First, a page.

- My opinion: Build American nuclear plants, switch as much as possible to American natural gas, and use American coal for the rest. Reforest wherever possible to create carbon sinks that attract and convert these emissions, and use regenerative agricultural practices to sequester even more carbon. According to an article in Soil Science here, soil – plain old earth, dirt, terra firma – is a great carbon storage medium, and contains more carbon than all terrestrial vegetation and the atmosphere combined. For this last, we must change our agricultural practices to be more in line with organic gardening precepts but the health benefits would probably, coincidentally, save us a few hundred billion in health care costs, as well! And finally, after using more US natural gas and US/North American uranium; less but still significant US coal; continuing research and buildout in renewables like solar, wind and geothermal; and reforestation and natural sequestration; a little population control wouldn’t hurt, either.
How to Invest -- And In Which Energy Sources
Where to begin? I am primarily a buyer of natural gas companies, coal leasing firms, and natural gas pipelines. In my opinion, among the best of the natural gas firms are Chesapeake (NYSE:CHK), Imperial (NYSEMKT:IMO), EOG (NYSE:EOG) and Encana (NYSE:ECA).
In coal, I stick with the coal leasing firms, which have no labor costs or accident liabilities but simply own mineral rights under land which is leased to coal producers. My two favorites are Natural Resource Partners (NYSE:NRP) and Penn Virginia Resources (NYSE:PVR). Vis a vis my comments about the amount of coal and natural gas we possess right here in the US and Canada, NRP has enough coal property under lease to fill its current contracts completely -- until at least 2040! I don’t own but you might take a look at two coal ETFs, as well -- Market Vectors Coal (NYSEARCA:KOL) and PowerShares Global Coal (NASDAQ:PKOL).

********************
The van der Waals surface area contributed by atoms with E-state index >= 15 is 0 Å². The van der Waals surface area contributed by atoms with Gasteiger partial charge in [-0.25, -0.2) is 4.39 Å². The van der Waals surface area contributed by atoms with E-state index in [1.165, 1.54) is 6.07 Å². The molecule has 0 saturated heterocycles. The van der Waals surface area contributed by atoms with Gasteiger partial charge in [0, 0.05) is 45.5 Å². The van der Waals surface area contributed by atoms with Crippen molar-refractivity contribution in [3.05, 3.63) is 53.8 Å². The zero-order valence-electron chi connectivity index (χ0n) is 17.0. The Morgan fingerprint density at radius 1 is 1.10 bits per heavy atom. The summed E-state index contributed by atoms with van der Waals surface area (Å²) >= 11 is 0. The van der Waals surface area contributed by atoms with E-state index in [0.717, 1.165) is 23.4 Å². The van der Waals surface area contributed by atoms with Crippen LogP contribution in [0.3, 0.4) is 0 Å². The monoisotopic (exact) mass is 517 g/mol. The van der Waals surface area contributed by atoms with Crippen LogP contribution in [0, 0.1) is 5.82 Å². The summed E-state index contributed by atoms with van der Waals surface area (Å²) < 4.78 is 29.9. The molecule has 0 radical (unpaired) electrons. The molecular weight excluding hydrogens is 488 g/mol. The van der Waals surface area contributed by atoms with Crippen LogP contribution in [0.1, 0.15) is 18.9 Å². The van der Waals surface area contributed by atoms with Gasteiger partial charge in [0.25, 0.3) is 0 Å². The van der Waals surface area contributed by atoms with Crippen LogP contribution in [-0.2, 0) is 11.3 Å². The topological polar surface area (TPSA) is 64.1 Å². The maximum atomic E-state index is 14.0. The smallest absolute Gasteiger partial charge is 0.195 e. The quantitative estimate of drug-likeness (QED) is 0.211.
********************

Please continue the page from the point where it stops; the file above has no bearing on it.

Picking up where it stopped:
In the pipeline arena, there are some old favorites I first recommended more than 10 years ago, like Magellan Midstream (NYSE:MMP), Boardwalk (NYSE:BWP), Enbridge Energy (NYSE:EEP), Kinder Morgan (NYSE:KMR), Buckeye (NYSE:BPL), Enterprise (NYSE:EPD), Atlas Pipeline (NYSE:APL), and SemGroup Energy (SGLP). SGLP is slightly different than the others in that it specializes in crude oil and liquid asphalt cement. It transports these to refiners for processing into final products. I see it as a pipeline and an infrastructure build-out play.
Nuclear is a tougher business for me to recommend specific companies in because uranium is about the only “pure play.” Reactor builder Areva (OTCPK:ARVCF) is primarily owned by the French government so they’re our partner, like it or not, and may make decisions based on politics rather than economics (unlike our government, of course!) General Electric (NYSE:GE) is a big player in next-generation nuclear as well as desalination and a number of other key areas – but their credit and off-balance-sheet exposure keep me away. In uranium, there will always be another prospector with a “story.” They’re a dime a dozen. Cameco (NYSE:CCJ) is the biggest producer. It, along with Anglo-American (AAUK), are the only two I’ve ever made money on. Your mileage may vary…
Full Disclosure: We are long small positions in ECA, IMO, CHK, NRP, PVR, MMP, BWP, and APL.